So yeah, let’s all take a look at the latest bit of horrible logic coming from somebody who is happily profiteering off of the oversupply of young attorneys but is eager to blame somebody else for the crisis that pays his salary. It’ll be good fun…

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Paul Cravath does not approve of this post.

Light years away and in the distant future, perhaps some alien grad student in Defunct Planet Studies will stumble onto the ATL archives. He’ll conclude, not unreasonably, that the legal industry was a sort of oligopoly. That there were only a handful of firms: Skadden, Cravath, Latham, Quinn Emanuel, Tannebaum Weiss, and those few others that get such a disproportionate amount of our attention. And of course, there were only 14 real law schools.

This singular obsession with “prestige,” this mindset that the most elite firms and schools are the only worthy ones, is detached from the experiences of the vast majority of lawyers practicing at the 50,000 other firms and the students at the 180+ other law schools. Back in December, we had a little debate about the effect of prestige in the legal industry. In the spirit of the “prestige obsession is bad” side of that argument, we thought it would be worthwhile to see which firms and schools outside of the very top tiers are, according to insiders, great places to work or learn.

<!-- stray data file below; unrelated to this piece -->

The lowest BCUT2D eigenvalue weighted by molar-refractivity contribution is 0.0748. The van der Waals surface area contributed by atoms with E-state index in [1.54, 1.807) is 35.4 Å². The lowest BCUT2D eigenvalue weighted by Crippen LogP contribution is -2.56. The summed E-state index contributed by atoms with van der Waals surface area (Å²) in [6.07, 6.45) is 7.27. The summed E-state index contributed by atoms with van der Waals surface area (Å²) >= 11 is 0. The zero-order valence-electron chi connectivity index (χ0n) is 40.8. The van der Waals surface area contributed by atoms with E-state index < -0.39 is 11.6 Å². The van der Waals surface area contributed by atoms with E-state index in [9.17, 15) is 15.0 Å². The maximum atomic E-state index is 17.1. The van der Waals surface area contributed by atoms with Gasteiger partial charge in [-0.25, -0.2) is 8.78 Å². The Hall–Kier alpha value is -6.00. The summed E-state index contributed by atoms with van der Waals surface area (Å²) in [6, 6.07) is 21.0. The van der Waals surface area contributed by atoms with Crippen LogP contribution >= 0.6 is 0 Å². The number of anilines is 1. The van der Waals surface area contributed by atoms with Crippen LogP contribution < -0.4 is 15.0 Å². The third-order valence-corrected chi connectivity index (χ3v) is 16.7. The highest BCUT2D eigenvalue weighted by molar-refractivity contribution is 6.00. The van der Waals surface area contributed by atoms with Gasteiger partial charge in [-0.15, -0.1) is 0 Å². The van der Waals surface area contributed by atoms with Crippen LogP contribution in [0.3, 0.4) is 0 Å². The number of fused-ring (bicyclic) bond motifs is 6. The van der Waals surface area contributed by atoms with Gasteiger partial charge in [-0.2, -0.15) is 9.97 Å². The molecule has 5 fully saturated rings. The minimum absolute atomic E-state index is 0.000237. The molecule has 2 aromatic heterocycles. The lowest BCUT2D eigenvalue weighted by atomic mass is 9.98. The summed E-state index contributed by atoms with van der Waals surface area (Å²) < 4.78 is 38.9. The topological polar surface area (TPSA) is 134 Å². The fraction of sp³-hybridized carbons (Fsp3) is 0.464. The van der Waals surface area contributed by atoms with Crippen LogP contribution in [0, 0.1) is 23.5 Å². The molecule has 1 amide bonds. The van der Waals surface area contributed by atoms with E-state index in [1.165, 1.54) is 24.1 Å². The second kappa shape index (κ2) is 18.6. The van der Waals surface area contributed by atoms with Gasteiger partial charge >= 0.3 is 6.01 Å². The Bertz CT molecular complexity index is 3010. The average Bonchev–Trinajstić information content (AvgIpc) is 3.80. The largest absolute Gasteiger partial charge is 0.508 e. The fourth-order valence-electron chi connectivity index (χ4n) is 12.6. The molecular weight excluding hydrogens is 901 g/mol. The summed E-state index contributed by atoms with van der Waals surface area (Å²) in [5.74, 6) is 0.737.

Over the course of 2012, we received close to 10,000 responses to our ATL Insider Survey, where lawyers rate their firms based on compensation, culture, morale, training, and culture, and students and alumni rate their schools based on academics, social life, clinical training, career services, and financial aid advising. Based on our survey, the most highly rated firms and schools also happened to among the most prestigious (e.g., Stanford, Davis Polk), but there is certainly not a correlation between prestige and insider rating.

After the jump, we’ll see which schools outside of the T14 and which firms outside the Vault 50 were rated the highest by their own people….

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The train to crazy town is now entering the station.